I believe Amazon should be scrutinised
If we commit ourselves to maintaining a Day One mentality as a critical part of our DNA, we can have both the scope and capabilities of a large company and the spirit of a small one.
I founded Amazon 26 years ago with the long-term mission of making it Earth's most customer-centric company.
The idea of building an online bookstore with millions of titles-something that simply couldn't exist in the physical world-was exciting to me. It was a decision I made with my heart and not my head. When I'm 80 and reflecting back, I want to have minimised the number of regrets that I have in my life. And most of our regrets are acts of omission - the things we didn't try, the paths untravelled. Those are the things that haunt us. And I decided that if I didn't at least give it my best shot, I was going to regret not trying to participate in this thing called the Internet that I thought was going to be a big deal.
Amazon's success was anything but preordained. Investing in Amazon early on was a very risky proposition. From our founding through the end of 2001, our business had cumulative losses of nearly $3 billion, and we did not have a profitable quarter until the fourth quarter of that year.
In addition to good luck and great people, we have been able to succeed as a company only because we have continued to take big risks. To invent you have to experiment, and if you know in advance that it's going to work, it's not an experiment. Outsized returns come from betting against conventional wisdom, but conventional wisdom is usually right.
In fact, Amazon has made billions of dollars of failures. Failure inevitably comes along with invention and risk-taking, which is why we try to make Amazon the best place in the world to fail.
Since our founding, we have strived to maintain a "Day One" mentality at the company. By that I mean approaching everything we do with the energy and entrepreneurial spirit of Day One. Even though Amazon is a large company, I have always believed that if we commit ourselves to maintaining a Day One mentality as a critical part of our DNA, we can have both the scope and capabilities of a large company and the spirit and heart of a small one.
Customer trust is hard to win and easy to lose. You earn trust slowly, over time, by doing hard things well-delivering on time; offering everyday low prices; making promises and keeping them; making principled decisions, even when they're unpopular; and giving customers more time to spend with their families by inventing more convenient ways of shopping, reading, and automating their homes. As I have said since my first shareholder letter in 1997, we make decisions based on the long-term value we create as we invent to meet customer needs. When we're criticised for those choices, we listen and look at ourselves in the mirror. When we think our critics are right, we change. When we make mistakes, we apologise. But when you look in the mirror, assess the criticism, and still believe you're doing the right thing, no force in the world should be able to move you. Fortunately, our approach is working.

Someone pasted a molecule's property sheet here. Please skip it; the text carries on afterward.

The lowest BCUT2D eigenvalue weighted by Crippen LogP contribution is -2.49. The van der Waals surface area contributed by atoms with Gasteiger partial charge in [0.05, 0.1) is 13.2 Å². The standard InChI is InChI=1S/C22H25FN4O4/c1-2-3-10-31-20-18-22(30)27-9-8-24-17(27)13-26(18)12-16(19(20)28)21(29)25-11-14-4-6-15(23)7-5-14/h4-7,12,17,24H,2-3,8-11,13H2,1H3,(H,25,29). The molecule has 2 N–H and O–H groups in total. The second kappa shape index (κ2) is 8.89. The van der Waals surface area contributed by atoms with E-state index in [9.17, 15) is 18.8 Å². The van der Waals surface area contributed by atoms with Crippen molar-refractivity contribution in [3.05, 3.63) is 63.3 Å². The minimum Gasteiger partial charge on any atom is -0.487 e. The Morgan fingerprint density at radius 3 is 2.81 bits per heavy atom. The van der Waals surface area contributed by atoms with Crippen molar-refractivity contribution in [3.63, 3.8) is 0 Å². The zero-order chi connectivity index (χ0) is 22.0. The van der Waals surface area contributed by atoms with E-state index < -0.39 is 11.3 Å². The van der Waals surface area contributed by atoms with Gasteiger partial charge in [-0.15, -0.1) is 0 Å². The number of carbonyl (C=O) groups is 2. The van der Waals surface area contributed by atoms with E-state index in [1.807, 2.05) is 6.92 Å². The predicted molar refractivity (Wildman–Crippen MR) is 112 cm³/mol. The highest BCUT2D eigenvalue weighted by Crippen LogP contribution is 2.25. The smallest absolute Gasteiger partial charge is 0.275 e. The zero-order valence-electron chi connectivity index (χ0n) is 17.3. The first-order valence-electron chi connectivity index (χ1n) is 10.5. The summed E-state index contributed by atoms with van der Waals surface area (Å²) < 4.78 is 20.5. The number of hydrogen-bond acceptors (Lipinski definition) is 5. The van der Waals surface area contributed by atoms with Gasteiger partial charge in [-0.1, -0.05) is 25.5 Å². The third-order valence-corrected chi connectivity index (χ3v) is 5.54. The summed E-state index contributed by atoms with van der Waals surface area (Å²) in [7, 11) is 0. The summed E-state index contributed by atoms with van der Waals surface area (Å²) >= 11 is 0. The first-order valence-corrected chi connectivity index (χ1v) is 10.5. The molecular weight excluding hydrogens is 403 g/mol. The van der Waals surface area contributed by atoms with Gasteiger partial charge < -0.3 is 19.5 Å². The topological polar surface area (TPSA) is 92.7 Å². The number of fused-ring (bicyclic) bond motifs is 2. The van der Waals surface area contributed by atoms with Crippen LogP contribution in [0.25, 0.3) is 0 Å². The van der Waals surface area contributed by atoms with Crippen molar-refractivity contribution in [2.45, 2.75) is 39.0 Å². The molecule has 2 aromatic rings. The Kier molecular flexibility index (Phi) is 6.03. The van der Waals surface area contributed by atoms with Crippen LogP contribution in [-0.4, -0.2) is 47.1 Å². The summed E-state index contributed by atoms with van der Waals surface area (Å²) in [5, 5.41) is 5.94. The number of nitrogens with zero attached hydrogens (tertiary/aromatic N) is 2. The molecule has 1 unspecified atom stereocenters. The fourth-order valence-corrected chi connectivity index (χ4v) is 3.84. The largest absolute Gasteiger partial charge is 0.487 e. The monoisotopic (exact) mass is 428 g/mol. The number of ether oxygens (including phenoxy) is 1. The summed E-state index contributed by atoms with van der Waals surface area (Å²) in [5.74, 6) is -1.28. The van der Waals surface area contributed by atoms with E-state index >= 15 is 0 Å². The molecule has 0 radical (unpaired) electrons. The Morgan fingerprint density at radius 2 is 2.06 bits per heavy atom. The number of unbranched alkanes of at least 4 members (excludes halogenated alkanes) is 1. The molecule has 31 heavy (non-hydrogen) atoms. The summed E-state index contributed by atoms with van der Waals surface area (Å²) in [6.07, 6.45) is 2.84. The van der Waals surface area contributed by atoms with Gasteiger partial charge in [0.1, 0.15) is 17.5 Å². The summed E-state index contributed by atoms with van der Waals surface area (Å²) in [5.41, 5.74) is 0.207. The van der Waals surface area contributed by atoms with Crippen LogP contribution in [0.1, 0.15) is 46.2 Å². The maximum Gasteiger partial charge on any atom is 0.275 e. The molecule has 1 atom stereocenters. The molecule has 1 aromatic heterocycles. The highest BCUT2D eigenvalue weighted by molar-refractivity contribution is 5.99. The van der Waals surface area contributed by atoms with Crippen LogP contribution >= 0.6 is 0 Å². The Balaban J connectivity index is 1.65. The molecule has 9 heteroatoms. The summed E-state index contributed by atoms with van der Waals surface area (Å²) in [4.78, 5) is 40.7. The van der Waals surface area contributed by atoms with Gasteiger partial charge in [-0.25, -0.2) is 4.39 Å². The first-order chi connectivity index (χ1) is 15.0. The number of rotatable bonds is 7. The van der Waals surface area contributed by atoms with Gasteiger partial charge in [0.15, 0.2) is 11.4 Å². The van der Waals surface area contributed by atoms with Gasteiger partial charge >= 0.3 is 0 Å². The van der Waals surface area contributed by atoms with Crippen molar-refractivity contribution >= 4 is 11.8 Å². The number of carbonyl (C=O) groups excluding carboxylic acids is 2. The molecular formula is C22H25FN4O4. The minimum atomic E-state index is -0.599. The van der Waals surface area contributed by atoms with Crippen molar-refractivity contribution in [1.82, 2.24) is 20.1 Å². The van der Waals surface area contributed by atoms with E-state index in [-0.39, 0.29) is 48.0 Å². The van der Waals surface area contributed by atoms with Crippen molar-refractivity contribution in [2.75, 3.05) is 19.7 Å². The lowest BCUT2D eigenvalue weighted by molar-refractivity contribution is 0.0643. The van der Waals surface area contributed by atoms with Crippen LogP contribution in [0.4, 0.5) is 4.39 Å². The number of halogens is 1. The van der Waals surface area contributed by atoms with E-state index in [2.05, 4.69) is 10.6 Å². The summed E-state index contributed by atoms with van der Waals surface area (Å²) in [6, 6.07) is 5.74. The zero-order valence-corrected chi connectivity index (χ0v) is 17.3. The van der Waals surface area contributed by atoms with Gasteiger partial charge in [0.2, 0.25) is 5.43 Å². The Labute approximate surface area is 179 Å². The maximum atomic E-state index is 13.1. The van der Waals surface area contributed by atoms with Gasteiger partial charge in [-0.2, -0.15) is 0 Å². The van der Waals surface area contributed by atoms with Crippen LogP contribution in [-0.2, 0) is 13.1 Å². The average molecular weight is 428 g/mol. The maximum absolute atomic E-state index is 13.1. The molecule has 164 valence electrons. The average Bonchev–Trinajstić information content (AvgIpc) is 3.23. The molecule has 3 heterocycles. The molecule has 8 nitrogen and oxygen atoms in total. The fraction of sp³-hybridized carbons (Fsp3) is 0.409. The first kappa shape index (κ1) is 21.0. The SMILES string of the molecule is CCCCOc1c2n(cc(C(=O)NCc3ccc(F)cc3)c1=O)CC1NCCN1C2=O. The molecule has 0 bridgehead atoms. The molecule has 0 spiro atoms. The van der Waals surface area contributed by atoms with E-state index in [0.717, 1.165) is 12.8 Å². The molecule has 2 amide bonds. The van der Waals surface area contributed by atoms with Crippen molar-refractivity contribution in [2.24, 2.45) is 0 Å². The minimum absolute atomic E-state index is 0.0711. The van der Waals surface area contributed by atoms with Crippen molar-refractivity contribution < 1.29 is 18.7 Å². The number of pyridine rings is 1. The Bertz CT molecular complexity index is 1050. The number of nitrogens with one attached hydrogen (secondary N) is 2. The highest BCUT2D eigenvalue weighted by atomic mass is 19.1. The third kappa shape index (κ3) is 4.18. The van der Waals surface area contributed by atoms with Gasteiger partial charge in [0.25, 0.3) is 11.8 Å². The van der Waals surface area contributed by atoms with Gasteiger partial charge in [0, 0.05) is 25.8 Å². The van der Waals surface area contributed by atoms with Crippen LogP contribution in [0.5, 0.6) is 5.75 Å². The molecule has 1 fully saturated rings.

I believe Amazon should be scrutinised. We should scrutinise all large institutions, whether they're companies, government agencies, or non-profits. Our responsibility is to make sure we pass such scrutiny with flying colours.
It's not a coincidence that Amazon was born in the US. More than any other place on Earth, new companies can start, grow, and thrive here in the US. Our country embraces resourcefulness and self-reliance, and it embraces builders who start from scratch. We nurture entrepreneurs and start-ups with stable rule of law, the finest university system in the world, the freedom of democracy, and a deeply accepted culture of risk-taking. Of course, this great nation of ours is far from perfect. Even as we remember Congressman John Lewis and honour his legacy, we're in the middle of a much-needed race reckoning. We also face the challenges of climate change and income inequality, and we're stumbling through the crisis of a global pandemic.
It's still Day One for this country, and even in the face of today's humbling challenges, I have never been more optimistic about our future.
I appreciate the opportunity to appear before you today and am happy to take your questions.
Edited excerpt of the statement by Jeffrey P. Bezos, Founder & Chief Executive Officer, Amazon before the US House of Representatives Committee on the Judiciary Subcommittee on Antitrust, Commercial, and Administrative Law
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